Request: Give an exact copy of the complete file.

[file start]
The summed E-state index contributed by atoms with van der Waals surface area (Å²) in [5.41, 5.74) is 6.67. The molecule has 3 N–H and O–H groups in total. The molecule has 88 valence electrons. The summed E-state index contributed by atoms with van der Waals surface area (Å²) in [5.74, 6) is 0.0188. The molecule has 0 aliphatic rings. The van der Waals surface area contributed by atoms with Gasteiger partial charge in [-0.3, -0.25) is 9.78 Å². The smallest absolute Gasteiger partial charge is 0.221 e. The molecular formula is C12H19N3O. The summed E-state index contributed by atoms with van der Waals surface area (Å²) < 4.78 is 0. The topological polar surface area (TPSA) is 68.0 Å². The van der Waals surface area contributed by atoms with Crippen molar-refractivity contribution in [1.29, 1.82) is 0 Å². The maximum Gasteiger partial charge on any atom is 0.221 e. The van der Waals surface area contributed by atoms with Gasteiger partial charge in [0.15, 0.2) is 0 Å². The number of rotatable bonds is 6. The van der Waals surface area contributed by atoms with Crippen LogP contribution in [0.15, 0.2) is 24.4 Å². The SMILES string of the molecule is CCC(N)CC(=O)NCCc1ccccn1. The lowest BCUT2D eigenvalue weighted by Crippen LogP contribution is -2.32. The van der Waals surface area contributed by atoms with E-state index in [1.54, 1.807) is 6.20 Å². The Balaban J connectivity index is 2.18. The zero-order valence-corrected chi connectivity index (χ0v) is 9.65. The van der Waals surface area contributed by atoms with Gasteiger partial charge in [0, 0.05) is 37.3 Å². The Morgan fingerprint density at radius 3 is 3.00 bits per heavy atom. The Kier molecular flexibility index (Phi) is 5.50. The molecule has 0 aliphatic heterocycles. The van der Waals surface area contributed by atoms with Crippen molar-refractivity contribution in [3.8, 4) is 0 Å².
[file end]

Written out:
The summed E-state index contributed by atoms with van der Waals surface area (Å²) in [5.41, 5.74) is 6.67. The molecule has 3 N–H and O–H groups in total. The molecule has 88 valence electrons. The summed E-state index contributed by atoms with van der Waals surface area (Å²) in [5.74, 6) is 0.0188. The molecule has 0 aliphatic rings. The van der Waals surface area contributed by atoms with Gasteiger partial charge in [-0.3, -0.25) is 9.78 Å². The smallest absolute Gasteiger partial charge is 0.221 e. The molecular formula is C12H19N3O. The summed E-state index contributed by atoms with van der Waals surface area (Å²) < 4.78 is 0. The topological polar surface area (TPSA) is 68.0 Å². The van der Waals surface area contributed by atoms with Crippen molar-refractivity contribution in [1.29, 1.82) is 0 Å². The maximum Gasteiger partial charge on any atom is 0.221 e. The van der Waals surface area contributed by atoms with Gasteiger partial charge in [0.15, 0.2) is 0 Å². The number of rotatable bonds is 6. The van der Waals surface area contributed by atoms with Crippen LogP contribution in [0.15, 0.2) is 24.4 Å². The SMILES string of the molecule is CCC(N)CC(=O)NCCc1ccccn1. The lowest BCUT2D eigenvalue weighted by Crippen LogP contribution is -2.32. The van der Waals surface area contributed by atoms with E-state index in [1.54, 1.807) is 6.20 Å². The Balaban J connectivity index is 2.18. The zero-order valence-corrected chi connectivity index (χ0v) is 9.65. The van der Waals surface area contributed by atoms with Gasteiger partial charge in [0, 0.05) is 37.3 Å². The Morgan fingerprint density at radius 3 is 3.00 bits per heavy atom. The Kier molecular flexibility index (Phi) is 5.50. The molecule has 0 aliphatic heterocycles. The van der Waals surface area contributed by atoms with Crippen molar-refractivity contribution in [3.8, 4) is 0 Å².